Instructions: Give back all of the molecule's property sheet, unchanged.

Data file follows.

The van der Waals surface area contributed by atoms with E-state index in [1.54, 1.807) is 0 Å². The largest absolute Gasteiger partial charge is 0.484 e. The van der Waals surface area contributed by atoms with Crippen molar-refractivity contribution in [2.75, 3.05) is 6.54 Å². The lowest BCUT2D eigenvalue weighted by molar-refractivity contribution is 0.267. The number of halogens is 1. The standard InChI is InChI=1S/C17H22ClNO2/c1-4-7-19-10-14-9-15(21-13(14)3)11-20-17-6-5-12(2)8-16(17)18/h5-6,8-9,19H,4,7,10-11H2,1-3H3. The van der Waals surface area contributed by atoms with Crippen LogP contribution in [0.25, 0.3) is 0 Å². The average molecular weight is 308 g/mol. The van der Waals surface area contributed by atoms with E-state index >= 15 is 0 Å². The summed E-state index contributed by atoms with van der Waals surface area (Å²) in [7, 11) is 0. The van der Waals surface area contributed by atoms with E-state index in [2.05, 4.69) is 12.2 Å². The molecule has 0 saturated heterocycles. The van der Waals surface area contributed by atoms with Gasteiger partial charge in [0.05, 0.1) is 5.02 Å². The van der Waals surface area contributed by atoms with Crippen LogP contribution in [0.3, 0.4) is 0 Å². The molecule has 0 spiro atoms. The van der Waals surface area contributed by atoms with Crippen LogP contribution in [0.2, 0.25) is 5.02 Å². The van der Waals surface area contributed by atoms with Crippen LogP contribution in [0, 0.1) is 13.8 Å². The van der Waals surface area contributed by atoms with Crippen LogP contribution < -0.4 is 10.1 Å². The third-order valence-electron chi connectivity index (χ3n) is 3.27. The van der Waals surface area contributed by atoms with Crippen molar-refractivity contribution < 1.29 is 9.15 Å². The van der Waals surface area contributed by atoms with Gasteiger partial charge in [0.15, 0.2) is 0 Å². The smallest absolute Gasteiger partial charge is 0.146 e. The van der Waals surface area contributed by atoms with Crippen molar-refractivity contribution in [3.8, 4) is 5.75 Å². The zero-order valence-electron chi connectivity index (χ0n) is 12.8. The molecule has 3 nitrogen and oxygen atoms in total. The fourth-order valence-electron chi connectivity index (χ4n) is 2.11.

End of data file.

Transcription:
The van der Waals surface area contributed by atoms with E-state index in [1.54, 1.807) is 0 Å². The largest absolute Gasteiger partial charge is 0.484 e. The van der Waals surface area contributed by atoms with Crippen molar-refractivity contribution in [2.75, 3.05) is 6.54 Å². The lowest BCUT2D eigenvalue weighted by molar-refractivity contribution is 0.267. The number of halogens is 1. The standard InChI is InChI=1S/C17H22ClNO2/c1-4-7-19-10-14-9-15(21-13(14)3)11-20-17-6-5-12(2)8-16(17)18/h5-6,8-9,19H,4,7,10-11H2,1-3H3. The van der Waals surface area contributed by atoms with Crippen LogP contribution in [0.25, 0.3) is 0 Å². The average molecular weight is 308 g/mol. The van der Waals surface area contributed by atoms with E-state index >= 15 is 0 Å². The summed E-state index contributed by atoms with van der Waals surface area (Å²) in [7, 11) is 0. The van der Waals surface area contributed by atoms with E-state index in [2.05, 4.69) is 12.2 Å². The molecule has 0 saturated heterocycles. The van der Waals surface area contributed by atoms with Gasteiger partial charge in [0.05, 0.1) is 5.02 Å². The van der Waals surface area contributed by atoms with Crippen LogP contribution in [0.3, 0.4) is 0 Å². The molecule has 0 spiro atoms. The van der Waals surface area contributed by atoms with Crippen LogP contribution in [0.2, 0.25) is 5.02 Å². The van der Waals surface area contributed by atoms with Crippen LogP contribution in [0, 0.1) is 13.8 Å². The van der Waals surface area contributed by atoms with Crippen LogP contribution < -0.4 is 10.1 Å². The third-order valence-electron chi connectivity index (χ3n) is 3.27. The van der Waals surface area contributed by atoms with Crippen molar-refractivity contribution < 1.29 is 9.15 Å². The van der Waals surface area contributed by atoms with Gasteiger partial charge in [0.15, 0.2) is 0 Å². The smallest absolute Gasteiger partial charge is 0.146 e. The van der Waals surface area contributed by atoms with Crippen molar-refractivity contribution in [3.8, 4) is 5.75 Å². The zero-order valence-electron chi connectivity index (χ0n) is 12.8. The molecule has 3 nitrogen and oxygen atoms in total. The fourth-order valence-electron chi connectivity index (χ4n) is 2.11.